Ferris, T. G., et al. (2001). Leaving Gatekeeping Behind — Effects of Opening Access to Specialists for Adults in a Health Maintenance Organization. New England Journal of Medicine 345 (18), 1312-1317. Retrieved from http://content.nejm.org/cgi/content/full/345/18/1312. PLEASE READ ABSTRACT ONLY. Scandlen, G. (2005). Consumer-driven health care: Just a tweak or a revolution? Health Affairs 24(6), 1554. Stiefel, R. H. (2010). Analysis: New hospital accreditation agency falls short. Biomedical Instrumentation & Technology, 44(4), 328-30.
A few years ago, some opined that managed care was either dead or nearly dead. Years later, managed care seems stronger than ever, or is it? After reading the background information, conduct additional research and respond to the below questions.
- What is managed care and where did it come from?
- Discuss the current state of managed care in the U.S. health care system.
- Briefly explain some of the potential impact of health care reform initiatives on managed care in the U.S.
- Be sure to properly cite all references.
LENGTH: Your paper should be 3 (900 words) pages typed and double-spaced with one-inch margins and 12-point font, and meet the exact number of pages specified in the assignment instructions.
COVER PAGE: Copy the exact assignment onto your cover page (the actual questions or task).
REFERENCES: Cite your references in the text of all papers and on the reference list at the end. For examples, review the way the references are listed in the modules and on the background reading list.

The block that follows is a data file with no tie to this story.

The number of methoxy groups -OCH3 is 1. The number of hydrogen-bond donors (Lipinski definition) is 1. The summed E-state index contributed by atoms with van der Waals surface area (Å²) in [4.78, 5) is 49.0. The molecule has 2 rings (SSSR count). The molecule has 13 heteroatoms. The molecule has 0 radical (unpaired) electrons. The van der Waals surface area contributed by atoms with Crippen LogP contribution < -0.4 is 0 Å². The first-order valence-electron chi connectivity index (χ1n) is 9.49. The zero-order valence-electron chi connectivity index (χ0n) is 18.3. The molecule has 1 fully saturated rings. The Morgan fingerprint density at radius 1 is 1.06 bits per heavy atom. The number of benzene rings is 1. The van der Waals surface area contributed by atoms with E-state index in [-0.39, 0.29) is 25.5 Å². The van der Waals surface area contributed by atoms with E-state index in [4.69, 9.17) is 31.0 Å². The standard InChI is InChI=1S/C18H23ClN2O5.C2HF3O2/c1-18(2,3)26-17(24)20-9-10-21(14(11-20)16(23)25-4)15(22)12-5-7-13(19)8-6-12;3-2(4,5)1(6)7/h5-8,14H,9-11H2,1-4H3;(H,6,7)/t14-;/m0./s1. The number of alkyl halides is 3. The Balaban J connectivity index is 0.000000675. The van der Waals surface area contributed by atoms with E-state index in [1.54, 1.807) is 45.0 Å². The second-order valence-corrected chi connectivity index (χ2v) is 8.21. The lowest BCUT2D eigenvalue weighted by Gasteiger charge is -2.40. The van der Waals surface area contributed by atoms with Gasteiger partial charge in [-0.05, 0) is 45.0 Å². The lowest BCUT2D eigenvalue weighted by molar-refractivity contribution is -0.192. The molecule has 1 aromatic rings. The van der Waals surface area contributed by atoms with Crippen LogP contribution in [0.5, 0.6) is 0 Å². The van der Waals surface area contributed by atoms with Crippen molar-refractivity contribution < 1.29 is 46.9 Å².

PRECISION: Each question of the assignment is specifically addressed in the paper.
CLARITY: The paper reads clearly (i.e., it is not confusing) and is well-structured. Subheadings are used to guide the reader.
BREADTH: The paper presents appropriate breadth covering the questions of the assignment (multiple perspectives and references, multiple issues/factors considered, as appropriate).
DEPTH: The paper presents points that lead to a deeper understanding of the matters and/or issues being discussed and integrates several points into coherent conclusions.
EVIDENCE: Statements and points are well-supported with facts or statistics, and references.
CRITICAL THINKING: Set aside personal biases and instead approach the subject matter using available scholarly evidence. Consider the strengths and weaknesses of competing arguments/perspectives on this topic. Having read these scholarly sources, make a judgment as to the merit of the arguments presented therein.